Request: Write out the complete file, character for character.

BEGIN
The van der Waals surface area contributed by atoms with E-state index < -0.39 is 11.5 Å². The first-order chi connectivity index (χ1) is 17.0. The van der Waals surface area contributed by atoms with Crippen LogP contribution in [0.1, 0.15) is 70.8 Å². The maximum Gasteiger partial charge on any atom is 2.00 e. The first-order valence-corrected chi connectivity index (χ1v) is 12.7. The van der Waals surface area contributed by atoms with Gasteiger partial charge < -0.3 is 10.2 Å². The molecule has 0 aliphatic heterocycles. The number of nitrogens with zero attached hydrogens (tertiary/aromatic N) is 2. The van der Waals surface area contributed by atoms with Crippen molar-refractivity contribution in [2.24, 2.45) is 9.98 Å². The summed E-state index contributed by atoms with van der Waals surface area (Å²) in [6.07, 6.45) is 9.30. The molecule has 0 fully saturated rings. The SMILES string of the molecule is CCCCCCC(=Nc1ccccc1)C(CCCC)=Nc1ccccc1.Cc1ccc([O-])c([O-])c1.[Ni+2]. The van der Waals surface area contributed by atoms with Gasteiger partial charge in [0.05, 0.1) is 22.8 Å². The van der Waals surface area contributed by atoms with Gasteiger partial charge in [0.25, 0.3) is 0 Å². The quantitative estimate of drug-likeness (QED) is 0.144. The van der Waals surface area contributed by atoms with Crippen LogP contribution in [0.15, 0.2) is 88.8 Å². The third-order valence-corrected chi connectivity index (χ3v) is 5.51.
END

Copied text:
The van der Waals surface area contributed by atoms with E-state index < -0.39 is 11.5 Å². The first-order chi connectivity index (χ1) is 17.0. The van der Waals surface area contributed by atoms with Crippen LogP contribution in [0.1, 0.15) is 70.8 Å². The maximum Gasteiger partial charge on any atom is 2.00 e. The first-order valence-corrected chi connectivity index (χ1v) is 12.7. The van der Waals surface area contributed by atoms with Gasteiger partial charge < -0.3 is 10.2 Å². The molecule has 0 aliphatic heterocycles. The number of nitrogens with zero attached hydrogens (tertiary/aromatic N) is 2. The van der Waals surface area contributed by atoms with Crippen molar-refractivity contribution in [2.24, 2.45) is 9.98 Å². The summed E-state index contributed by atoms with van der Waals surface area (Å²) in [6.07, 6.45) is 9.30. The molecule has 0 fully saturated rings. The SMILES string of the molecule is CCCCCCC(=Nc1ccccc1)C(CCCC)=Nc1ccccc1.Cc1ccc([O-])c([O-])c1.[Ni+2]. The van der Waals surface area contributed by atoms with Gasteiger partial charge in [0.05, 0.1) is 22.8 Å². The van der Waals surface area contributed by atoms with Gasteiger partial charge in [0.25, 0.3) is 0 Å². The quantitative estimate of drug-likeness (QED) is 0.144. The van der Waals surface area contributed by atoms with Crippen LogP contribution in [0.15, 0.2) is 88.8 Å². The third-order valence-corrected chi connectivity index (χ3v) is 5.51.